Document Type

Book Chapter

Publication Date



The rise of the national state and the expansion of Europe, which have just been described, were accompanied by the further development of commercial capitalism along lines already laid down in the later Middle Ages. The most notable fact about capitalism between 1500 and 1789 was its overall growth, not so much in the development of new techniques (at least not until the very end of the period) as in the wider use and elaboration of old ones. The New Monarchy and its successors afforded protection to businessmen and something resembling a national market. In addition, the government with its military and other needs sometimes provided business with its best customer. The expansion of Europe stimulated capitalism by greatly increasing the physical volume of trade. Beyond that, the larger stock of money, for which this expansion was primarily responsible, encouraged business by fixing a money economy more definitely on Europe, contributing to a rising price level, and making available a larger supply of capital in a convenient form. All in all, capitalism affected directly the lives of a considerably larger percentage of Europe's population in 1789 than it did in 1500, although most of the Continent was still definitely agricultural. Moreover, by 1789 the spirit of capitalism was much more commonly accepted than it had been three centuries earlier. Those who desired it could even find the profit motive now couched in religious terms. [excerpt]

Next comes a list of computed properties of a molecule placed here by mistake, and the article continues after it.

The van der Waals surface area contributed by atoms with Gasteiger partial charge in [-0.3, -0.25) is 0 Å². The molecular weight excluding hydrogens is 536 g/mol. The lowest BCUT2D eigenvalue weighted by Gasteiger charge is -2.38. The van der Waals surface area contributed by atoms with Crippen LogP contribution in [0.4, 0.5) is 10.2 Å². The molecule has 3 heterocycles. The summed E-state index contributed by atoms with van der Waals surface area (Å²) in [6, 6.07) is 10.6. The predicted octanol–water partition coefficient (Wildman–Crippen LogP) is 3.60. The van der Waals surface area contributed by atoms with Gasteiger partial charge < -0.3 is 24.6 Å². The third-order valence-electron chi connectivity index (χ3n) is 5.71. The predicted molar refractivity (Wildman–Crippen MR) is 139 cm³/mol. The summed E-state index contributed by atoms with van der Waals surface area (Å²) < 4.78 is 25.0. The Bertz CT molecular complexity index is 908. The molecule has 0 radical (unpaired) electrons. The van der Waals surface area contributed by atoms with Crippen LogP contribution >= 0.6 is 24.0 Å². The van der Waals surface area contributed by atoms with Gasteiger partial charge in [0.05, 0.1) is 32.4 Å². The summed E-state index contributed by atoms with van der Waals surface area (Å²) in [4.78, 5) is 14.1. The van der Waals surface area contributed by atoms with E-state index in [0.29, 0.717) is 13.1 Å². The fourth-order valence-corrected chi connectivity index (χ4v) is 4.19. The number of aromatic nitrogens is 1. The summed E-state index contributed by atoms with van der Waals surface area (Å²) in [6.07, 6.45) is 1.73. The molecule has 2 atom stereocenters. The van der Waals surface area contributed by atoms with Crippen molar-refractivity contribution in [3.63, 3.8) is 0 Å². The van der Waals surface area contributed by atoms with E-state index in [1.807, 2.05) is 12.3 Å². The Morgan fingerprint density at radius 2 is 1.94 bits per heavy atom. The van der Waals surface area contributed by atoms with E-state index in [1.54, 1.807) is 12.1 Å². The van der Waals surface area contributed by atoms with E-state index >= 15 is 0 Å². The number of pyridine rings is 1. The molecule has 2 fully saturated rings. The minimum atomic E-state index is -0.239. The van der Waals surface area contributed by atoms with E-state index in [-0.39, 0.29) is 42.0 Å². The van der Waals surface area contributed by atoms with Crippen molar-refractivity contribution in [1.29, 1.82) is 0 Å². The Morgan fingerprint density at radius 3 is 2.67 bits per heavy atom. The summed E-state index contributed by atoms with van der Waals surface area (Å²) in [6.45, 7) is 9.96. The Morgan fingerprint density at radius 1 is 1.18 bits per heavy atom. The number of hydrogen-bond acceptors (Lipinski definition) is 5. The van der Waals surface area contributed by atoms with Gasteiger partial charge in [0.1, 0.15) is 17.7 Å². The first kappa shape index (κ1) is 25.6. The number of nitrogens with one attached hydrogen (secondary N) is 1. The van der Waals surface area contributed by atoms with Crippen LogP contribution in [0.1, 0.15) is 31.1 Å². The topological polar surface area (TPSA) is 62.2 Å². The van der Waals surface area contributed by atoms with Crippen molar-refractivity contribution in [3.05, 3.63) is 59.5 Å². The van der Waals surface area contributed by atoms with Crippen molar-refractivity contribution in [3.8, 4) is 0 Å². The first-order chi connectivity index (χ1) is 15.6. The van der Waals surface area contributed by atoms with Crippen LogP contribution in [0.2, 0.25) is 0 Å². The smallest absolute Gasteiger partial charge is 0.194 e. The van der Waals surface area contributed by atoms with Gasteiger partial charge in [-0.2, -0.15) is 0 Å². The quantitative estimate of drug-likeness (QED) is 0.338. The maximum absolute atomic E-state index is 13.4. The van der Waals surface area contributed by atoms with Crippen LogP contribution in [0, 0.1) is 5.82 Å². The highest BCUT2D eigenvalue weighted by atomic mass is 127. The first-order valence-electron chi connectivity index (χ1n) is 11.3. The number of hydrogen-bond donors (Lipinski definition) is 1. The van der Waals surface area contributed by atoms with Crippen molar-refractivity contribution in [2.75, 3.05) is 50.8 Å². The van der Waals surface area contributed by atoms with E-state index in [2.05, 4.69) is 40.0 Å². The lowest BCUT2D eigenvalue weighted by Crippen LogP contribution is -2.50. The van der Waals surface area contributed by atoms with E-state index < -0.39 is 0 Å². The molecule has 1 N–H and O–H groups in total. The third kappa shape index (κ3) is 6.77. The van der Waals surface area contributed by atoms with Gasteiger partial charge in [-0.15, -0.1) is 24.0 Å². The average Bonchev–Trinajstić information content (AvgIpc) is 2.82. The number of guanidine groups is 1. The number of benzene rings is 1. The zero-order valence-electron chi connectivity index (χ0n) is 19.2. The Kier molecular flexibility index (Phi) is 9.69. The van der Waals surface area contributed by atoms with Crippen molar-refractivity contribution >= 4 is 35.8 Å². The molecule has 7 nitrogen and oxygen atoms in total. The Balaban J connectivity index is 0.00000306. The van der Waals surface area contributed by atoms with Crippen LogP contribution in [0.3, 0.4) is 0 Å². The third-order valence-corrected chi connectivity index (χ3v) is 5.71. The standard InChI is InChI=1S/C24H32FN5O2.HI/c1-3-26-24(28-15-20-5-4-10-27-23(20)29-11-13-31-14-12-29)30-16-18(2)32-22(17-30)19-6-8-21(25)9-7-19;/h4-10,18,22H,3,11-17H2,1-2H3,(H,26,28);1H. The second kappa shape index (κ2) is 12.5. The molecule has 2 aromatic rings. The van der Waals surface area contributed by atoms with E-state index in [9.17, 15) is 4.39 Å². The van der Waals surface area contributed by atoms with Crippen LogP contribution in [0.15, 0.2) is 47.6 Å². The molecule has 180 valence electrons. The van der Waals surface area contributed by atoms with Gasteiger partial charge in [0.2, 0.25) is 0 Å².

This is a part of Section IX: Early Modern Europe, 1500-1789. The Contemporary Civilization page lists all additional sections of Ideas and Institutions of Western Man, as well as the Table of Contents for both volumes.

More About Contemporary Civilization:

From 1947 through 1969, all first-year Gettysburg College students took a two-semester course called Contemporary Civilization. The course was developed at President Henry W.A. Hanson’s request with the goal of “introducing the student to the backgrounds of contemporary social problems through the major concepts, ideals, hopes and motivations of western culture since the Middle Ages.”

Gettysburg College professors from the history, philosophy, and religion departments developed a textbook for the course. The first edition, published in 1955, was called An Introduction to Contemporary Civilization and Its Problems. A second edition, retitled Ideas and Institutions of Western Man, was published in 1958 and 1960. It is this second edition that we include here. The copy we digitized is from the Gary T. Hawbaker ’66 Collection and the marginalia are his.